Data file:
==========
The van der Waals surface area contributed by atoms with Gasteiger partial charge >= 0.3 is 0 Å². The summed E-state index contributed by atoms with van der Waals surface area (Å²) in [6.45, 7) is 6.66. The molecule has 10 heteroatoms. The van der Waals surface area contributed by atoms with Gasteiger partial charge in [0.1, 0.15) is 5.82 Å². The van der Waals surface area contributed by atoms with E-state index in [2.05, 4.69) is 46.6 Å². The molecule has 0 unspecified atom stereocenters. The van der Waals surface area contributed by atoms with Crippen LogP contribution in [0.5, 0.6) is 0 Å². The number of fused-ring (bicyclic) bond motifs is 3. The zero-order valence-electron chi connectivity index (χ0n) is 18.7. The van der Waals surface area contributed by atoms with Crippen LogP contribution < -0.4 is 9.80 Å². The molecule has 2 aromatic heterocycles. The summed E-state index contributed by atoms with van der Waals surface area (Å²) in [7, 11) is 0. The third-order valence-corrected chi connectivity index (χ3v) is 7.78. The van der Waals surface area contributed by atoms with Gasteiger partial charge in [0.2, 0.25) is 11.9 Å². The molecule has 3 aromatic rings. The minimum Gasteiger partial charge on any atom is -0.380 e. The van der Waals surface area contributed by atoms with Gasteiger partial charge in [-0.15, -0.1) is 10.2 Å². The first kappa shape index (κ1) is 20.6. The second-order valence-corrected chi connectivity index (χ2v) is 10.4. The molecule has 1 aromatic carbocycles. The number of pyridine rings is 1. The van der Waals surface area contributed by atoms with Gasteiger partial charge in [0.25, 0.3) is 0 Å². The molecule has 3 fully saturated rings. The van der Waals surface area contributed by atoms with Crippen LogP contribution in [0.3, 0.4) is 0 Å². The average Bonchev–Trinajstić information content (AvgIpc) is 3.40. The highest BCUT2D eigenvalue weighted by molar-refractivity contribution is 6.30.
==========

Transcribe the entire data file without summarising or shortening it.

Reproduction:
The van der Waals surface area contributed by atoms with Gasteiger partial charge >= 0.3 is 0 Å². The summed E-state index contributed by atoms with van der Waals surface area (Å²) in [6.45, 7) is 6.66. The molecule has 10 heteroatoms. The van der Waals surface area contributed by atoms with Gasteiger partial charge in [0.1, 0.15) is 5.82 Å². The van der Waals surface area contributed by atoms with E-state index in [2.05, 4.69) is 46.6 Å². The molecule has 0 unspecified atom stereocenters. The van der Waals surface area contributed by atoms with Crippen LogP contribution in [0.5, 0.6) is 0 Å². The number of fused-ring (bicyclic) bond motifs is 3. The zero-order valence-electron chi connectivity index (χ0n) is 18.7. The van der Waals surface area contributed by atoms with Crippen LogP contribution < -0.4 is 9.80 Å². The molecule has 2 aromatic heterocycles. The summed E-state index contributed by atoms with van der Waals surface area (Å²) in [7, 11) is 0. The third-order valence-corrected chi connectivity index (χ3v) is 7.78. The van der Waals surface area contributed by atoms with Gasteiger partial charge in [0.2, 0.25) is 11.9 Å². The molecule has 3 aromatic rings. The minimum Gasteiger partial charge on any atom is -0.380 e. The van der Waals surface area contributed by atoms with Gasteiger partial charge in [-0.15, -0.1) is 10.2 Å². The first kappa shape index (κ1) is 20.6. The second-order valence-corrected chi connectivity index (χ2v) is 10.4. The molecule has 1 aromatic carbocycles. The number of pyridine rings is 1. The van der Waals surface area contributed by atoms with Gasteiger partial charge in [0.25, 0.3) is 0 Å². The molecule has 3 fully saturated rings. The van der Waals surface area contributed by atoms with Crippen LogP contribution in [0.3, 0.4) is 0 Å². The average Bonchev–Trinajstić information content (AvgIpc) is 3.40. The highest BCUT2D eigenvalue weighted by molar-refractivity contribution is 6.30.